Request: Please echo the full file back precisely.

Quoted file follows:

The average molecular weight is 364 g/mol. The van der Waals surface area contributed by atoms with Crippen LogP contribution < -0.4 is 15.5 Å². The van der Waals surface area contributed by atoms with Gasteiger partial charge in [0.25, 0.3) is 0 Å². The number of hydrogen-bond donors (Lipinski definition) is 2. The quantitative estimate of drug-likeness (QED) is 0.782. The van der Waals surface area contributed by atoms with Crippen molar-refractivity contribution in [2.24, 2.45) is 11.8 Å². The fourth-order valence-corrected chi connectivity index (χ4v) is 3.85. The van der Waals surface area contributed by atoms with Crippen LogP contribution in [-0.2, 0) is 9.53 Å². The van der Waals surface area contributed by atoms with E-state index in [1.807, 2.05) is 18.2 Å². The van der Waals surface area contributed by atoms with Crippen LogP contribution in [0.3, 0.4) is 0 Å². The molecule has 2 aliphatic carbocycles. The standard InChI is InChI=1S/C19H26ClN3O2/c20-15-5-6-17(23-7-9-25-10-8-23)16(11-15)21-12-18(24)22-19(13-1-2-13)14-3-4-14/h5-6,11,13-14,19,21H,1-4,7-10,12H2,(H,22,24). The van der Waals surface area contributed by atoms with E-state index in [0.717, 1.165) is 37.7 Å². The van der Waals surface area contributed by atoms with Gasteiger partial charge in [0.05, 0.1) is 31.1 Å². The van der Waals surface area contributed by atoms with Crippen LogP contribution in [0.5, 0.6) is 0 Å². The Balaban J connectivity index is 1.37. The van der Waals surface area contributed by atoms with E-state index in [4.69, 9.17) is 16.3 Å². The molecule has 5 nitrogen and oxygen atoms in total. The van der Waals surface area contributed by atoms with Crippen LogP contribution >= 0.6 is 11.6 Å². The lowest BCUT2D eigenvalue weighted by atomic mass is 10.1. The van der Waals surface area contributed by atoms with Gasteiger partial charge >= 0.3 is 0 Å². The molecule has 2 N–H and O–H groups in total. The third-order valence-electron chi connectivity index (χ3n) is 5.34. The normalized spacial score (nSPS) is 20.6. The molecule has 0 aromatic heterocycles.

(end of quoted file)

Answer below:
The average molecular weight is 364 g/mol. The van der Waals surface area contributed by atoms with Crippen LogP contribution < -0.4 is 15.5 Å². The van der Waals surface area contributed by atoms with Gasteiger partial charge in [0.25, 0.3) is 0 Å². The number of hydrogen-bond donors (Lipinski definition) is 2. The quantitative estimate of drug-likeness (QED) is 0.782. The van der Waals surface area contributed by atoms with Crippen molar-refractivity contribution in [2.24, 2.45) is 11.8 Å². The fourth-order valence-corrected chi connectivity index (χ4v) is 3.85. The van der Waals surface area contributed by atoms with Crippen LogP contribution in [-0.2, 0) is 9.53 Å². The van der Waals surface area contributed by atoms with E-state index in [1.807, 2.05) is 18.2 Å². The van der Waals surface area contributed by atoms with Crippen LogP contribution in [0.3, 0.4) is 0 Å². The molecule has 2 aliphatic carbocycles. The standard InChI is InChI=1S/C19H26ClN3O2/c20-15-5-6-17(23-7-9-25-10-8-23)16(11-15)21-12-18(24)22-19(13-1-2-13)14-3-4-14/h5-6,11,13-14,19,21H,1-4,7-10,12H2,(H,22,24). The van der Waals surface area contributed by atoms with E-state index in [0.717, 1.165) is 37.7 Å². The van der Waals surface area contributed by atoms with Gasteiger partial charge in [0.05, 0.1) is 31.1 Å². The van der Waals surface area contributed by atoms with Crippen LogP contribution in [0.5, 0.6) is 0 Å². The Balaban J connectivity index is 1.37. The van der Waals surface area contributed by atoms with E-state index in [4.69, 9.17) is 16.3 Å². The molecule has 5 nitrogen and oxygen atoms in total. The van der Waals surface area contributed by atoms with Crippen LogP contribution >= 0.6 is 11.6 Å². The lowest BCUT2D eigenvalue weighted by atomic mass is 10.1. The van der Waals surface area contributed by atoms with Gasteiger partial charge >= 0.3 is 0 Å². The molecule has 2 N–H and O–H groups in total. The third-order valence-electron chi connectivity index (χ3n) is 5.34. The normalized spacial score (nSPS) is 20.6. The molecule has 0 aromatic heterocycles.